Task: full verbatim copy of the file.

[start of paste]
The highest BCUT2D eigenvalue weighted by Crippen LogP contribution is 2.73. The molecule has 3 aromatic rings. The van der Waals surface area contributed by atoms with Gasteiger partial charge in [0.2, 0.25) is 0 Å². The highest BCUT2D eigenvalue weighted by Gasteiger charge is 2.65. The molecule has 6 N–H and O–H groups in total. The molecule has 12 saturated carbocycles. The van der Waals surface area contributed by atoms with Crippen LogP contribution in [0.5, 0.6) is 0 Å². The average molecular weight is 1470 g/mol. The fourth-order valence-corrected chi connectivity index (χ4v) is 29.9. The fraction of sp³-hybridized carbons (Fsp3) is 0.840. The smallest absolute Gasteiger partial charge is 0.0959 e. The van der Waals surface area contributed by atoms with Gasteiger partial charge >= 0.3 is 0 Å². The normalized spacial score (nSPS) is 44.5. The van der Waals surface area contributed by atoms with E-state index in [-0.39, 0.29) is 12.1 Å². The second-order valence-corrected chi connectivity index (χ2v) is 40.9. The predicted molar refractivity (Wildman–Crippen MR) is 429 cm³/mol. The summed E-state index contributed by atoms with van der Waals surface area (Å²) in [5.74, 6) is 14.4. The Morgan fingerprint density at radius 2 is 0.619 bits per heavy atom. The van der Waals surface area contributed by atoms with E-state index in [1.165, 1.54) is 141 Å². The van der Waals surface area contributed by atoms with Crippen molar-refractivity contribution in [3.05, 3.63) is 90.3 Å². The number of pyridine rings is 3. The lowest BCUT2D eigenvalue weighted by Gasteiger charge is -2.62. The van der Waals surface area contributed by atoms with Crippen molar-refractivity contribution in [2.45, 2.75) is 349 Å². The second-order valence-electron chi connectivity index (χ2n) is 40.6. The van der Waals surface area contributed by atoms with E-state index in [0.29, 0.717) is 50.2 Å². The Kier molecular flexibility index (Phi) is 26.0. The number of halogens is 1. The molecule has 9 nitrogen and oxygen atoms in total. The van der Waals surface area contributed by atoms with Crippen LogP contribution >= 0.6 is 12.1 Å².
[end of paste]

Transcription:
The highest BCUT2D eigenvalue weighted by Crippen LogP contribution is 2.73. The molecule has 3 aromatic rings. The van der Waals surface area contributed by atoms with Gasteiger partial charge in [0.2, 0.25) is 0 Å². The highest BCUT2D eigenvalue weighted by Gasteiger charge is 2.65. The molecule has 6 N–H and O–H groups in total. The molecule has 12 saturated carbocycles. The van der Waals surface area contributed by atoms with Crippen LogP contribution in [0.5, 0.6) is 0 Å². The average molecular weight is 1470 g/mol. The fourth-order valence-corrected chi connectivity index (χ4v) is 29.9. The fraction of sp³-hybridized carbons (Fsp3) is 0.840. The smallest absolute Gasteiger partial charge is 0.0959 e. The van der Waals surface area contributed by atoms with Gasteiger partial charge >= 0.3 is 0 Å². The normalized spacial score (nSPS) is 44.5. The van der Waals surface area contributed by atoms with E-state index in [-0.39, 0.29) is 12.1 Å². The second-order valence-corrected chi connectivity index (χ2v) is 40.9. The predicted molar refractivity (Wildman–Crippen MR) is 429 cm³/mol. The summed E-state index contributed by atoms with van der Waals surface area (Å²) in [5.74, 6) is 14.4. The Morgan fingerprint density at radius 2 is 0.619 bits per heavy atom. The van der Waals surface area contributed by atoms with E-state index in [1.165, 1.54) is 141 Å². The van der Waals surface area contributed by atoms with Crippen molar-refractivity contribution in [3.05, 3.63) is 90.3 Å². The number of pyridine rings is 3. The lowest BCUT2D eigenvalue weighted by Gasteiger charge is -2.62. The van der Waals surface area contributed by atoms with Crippen molar-refractivity contribution in [2.45, 2.75) is 349 Å². The second-order valence-electron chi connectivity index (χ2n) is 40.6. The van der Waals surface area contributed by atoms with E-state index in [0.29, 0.717) is 50.2 Å². The Kier molecular flexibility index (Phi) is 26.0. The number of halogens is 1. The molecule has 9 nitrogen and oxygen atoms in total. The van der Waals surface area contributed by atoms with Crippen LogP contribution >= 0.6 is 12.1 Å².